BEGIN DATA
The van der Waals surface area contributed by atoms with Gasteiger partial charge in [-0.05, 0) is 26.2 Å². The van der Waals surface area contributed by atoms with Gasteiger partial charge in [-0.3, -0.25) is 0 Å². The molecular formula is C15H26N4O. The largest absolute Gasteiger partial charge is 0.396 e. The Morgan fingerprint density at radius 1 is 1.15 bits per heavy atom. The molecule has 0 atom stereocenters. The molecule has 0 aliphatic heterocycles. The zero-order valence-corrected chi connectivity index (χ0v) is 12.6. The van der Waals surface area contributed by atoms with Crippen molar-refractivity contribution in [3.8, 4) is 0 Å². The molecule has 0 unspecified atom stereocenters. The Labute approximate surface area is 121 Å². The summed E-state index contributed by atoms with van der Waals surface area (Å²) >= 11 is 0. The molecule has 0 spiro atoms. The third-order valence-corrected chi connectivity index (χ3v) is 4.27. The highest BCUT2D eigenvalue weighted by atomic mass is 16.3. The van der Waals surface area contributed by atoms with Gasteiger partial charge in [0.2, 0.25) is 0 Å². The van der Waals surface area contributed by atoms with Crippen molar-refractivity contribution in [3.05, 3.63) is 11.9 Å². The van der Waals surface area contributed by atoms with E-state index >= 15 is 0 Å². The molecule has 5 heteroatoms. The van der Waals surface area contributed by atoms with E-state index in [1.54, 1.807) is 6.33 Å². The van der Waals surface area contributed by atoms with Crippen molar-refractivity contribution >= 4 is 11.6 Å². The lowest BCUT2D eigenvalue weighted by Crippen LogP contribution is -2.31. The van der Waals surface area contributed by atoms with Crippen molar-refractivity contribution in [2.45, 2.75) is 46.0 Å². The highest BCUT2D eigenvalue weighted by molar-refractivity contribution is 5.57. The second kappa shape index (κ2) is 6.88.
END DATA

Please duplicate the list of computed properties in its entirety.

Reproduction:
The van der Waals surface area contributed by atoms with Gasteiger partial charge in [-0.05, 0) is 26.2 Å². The van der Waals surface area contributed by atoms with Gasteiger partial charge in [-0.3, -0.25) is 0 Å². The molecular formula is C15H26N4O. The largest absolute Gasteiger partial charge is 0.396 e. The Morgan fingerprint density at radius 1 is 1.15 bits per heavy atom. The molecule has 0 atom stereocenters. The molecule has 0 aliphatic heterocycles. The zero-order valence-corrected chi connectivity index (χ0v) is 12.6. The van der Waals surface area contributed by atoms with Crippen molar-refractivity contribution in [3.8, 4) is 0 Å². The molecule has 0 unspecified atom stereocenters. The Labute approximate surface area is 121 Å². The summed E-state index contributed by atoms with van der Waals surface area (Å²) >= 11 is 0. The molecule has 0 spiro atoms. The third-order valence-corrected chi connectivity index (χ3v) is 4.27. The highest BCUT2D eigenvalue weighted by atomic mass is 16.3. The van der Waals surface area contributed by atoms with Gasteiger partial charge in [0.2, 0.25) is 0 Å². The van der Waals surface area contributed by atoms with Crippen molar-refractivity contribution in [3.05, 3.63) is 11.9 Å². The van der Waals surface area contributed by atoms with E-state index >= 15 is 0 Å². The molecule has 5 heteroatoms. The van der Waals surface area contributed by atoms with E-state index in [1.54, 1.807) is 6.33 Å². The van der Waals surface area contributed by atoms with Crippen molar-refractivity contribution >= 4 is 11.6 Å². The lowest BCUT2D eigenvalue weighted by Crippen LogP contribution is -2.31. The van der Waals surface area contributed by atoms with Crippen molar-refractivity contribution in [2.45, 2.75) is 46.0 Å². The highest BCUT2D eigenvalue weighted by molar-refractivity contribution is 5.57. The second kappa shape index (κ2) is 6.88.